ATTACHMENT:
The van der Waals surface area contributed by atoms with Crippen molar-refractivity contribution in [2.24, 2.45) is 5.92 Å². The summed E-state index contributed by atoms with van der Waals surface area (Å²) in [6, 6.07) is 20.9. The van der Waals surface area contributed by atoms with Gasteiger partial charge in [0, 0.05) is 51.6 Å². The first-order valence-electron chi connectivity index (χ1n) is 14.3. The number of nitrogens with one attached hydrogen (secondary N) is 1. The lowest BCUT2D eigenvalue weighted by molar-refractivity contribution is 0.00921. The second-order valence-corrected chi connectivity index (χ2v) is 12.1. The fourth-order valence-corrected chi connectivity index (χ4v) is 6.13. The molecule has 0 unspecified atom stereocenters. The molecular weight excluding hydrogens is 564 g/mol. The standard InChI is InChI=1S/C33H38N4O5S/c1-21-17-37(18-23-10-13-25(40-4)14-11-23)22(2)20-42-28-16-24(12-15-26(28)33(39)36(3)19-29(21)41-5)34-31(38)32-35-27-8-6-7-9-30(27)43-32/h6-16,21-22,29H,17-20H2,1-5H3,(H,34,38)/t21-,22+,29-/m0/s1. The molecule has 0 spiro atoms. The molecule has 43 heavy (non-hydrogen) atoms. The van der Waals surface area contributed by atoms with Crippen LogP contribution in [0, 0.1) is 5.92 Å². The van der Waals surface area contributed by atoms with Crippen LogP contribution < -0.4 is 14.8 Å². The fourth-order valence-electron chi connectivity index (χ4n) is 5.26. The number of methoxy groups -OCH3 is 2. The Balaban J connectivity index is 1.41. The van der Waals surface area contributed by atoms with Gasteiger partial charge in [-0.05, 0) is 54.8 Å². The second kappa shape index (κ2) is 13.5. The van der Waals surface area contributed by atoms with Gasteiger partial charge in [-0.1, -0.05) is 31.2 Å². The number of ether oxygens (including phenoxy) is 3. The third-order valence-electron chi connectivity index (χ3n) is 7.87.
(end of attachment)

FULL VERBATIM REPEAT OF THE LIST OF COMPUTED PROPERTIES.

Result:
The van der Waals surface area contributed by atoms with Crippen molar-refractivity contribution in [2.24, 2.45) is 5.92 Å². The summed E-state index contributed by atoms with van der Waals surface area (Å²) in [6, 6.07) is 20.9. The van der Waals surface area contributed by atoms with Gasteiger partial charge in [0, 0.05) is 51.6 Å². The first-order valence-electron chi connectivity index (χ1n) is 14.3. The number of nitrogens with one attached hydrogen (secondary N) is 1. The lowest BCUT2D eigenvalue weighted by molar-refractivity contribution is 0.00921. The second-order valence-corrected chi connectivity index (χ2v) is 12.1. The fourth-order valence-corrected chi connectivity index (χ4v) is 6.13. The molecule has 0 unspecified atom stereocenters. The molecular weight excluding hydrogens is 564 g/mol. The standard InChI is InChI=1S/C33H38N4O5S/c1-21-17-37(18-23-10-13-25(40-4)14-11-23)22(2)20-42-28-16-24(12-15-26(28)33(39)36(3)19-29(21)41-5)34-31(38)32-35-27-8-6-7-9-30(27)43-32/h6-16,21-22,29H,17-20H2,1-5H3,(H,34,38)/t21-,22+,29-/m0/s1. The molecule has 0 spiro atoms. The molecule has 43 heavy (non-hydrogen) atoms. The van der Waals surface area contributed by atoms with Crippen LogP contribution in [0, 0.1) is 5.92 Å². The van der Waals surface area contributed by atoms with Crippen LogP contribution < -0.4 is 14.8 Å². The fourth-order valence-electron chi connectivity index (χ4n) is 5.26. The number of methoxy groups -OCH3 is 2. The Balaban J connectivity index is 1.41. The van der Waals surface area contributed by atoms with Gasteiger partial charge in [-0.05, 0) is 54.8 Å². The second kappa shape index (κ2) is 13.5. The van der Waals surface area contributed by atoms with Gasteiger partial charge in [-0.1, -0.05) is 31.2 Å². The number of ether oxygens (including phenoxy) is 3. The third-order valence-electron chi connectivity index (χ3n) is 7.87.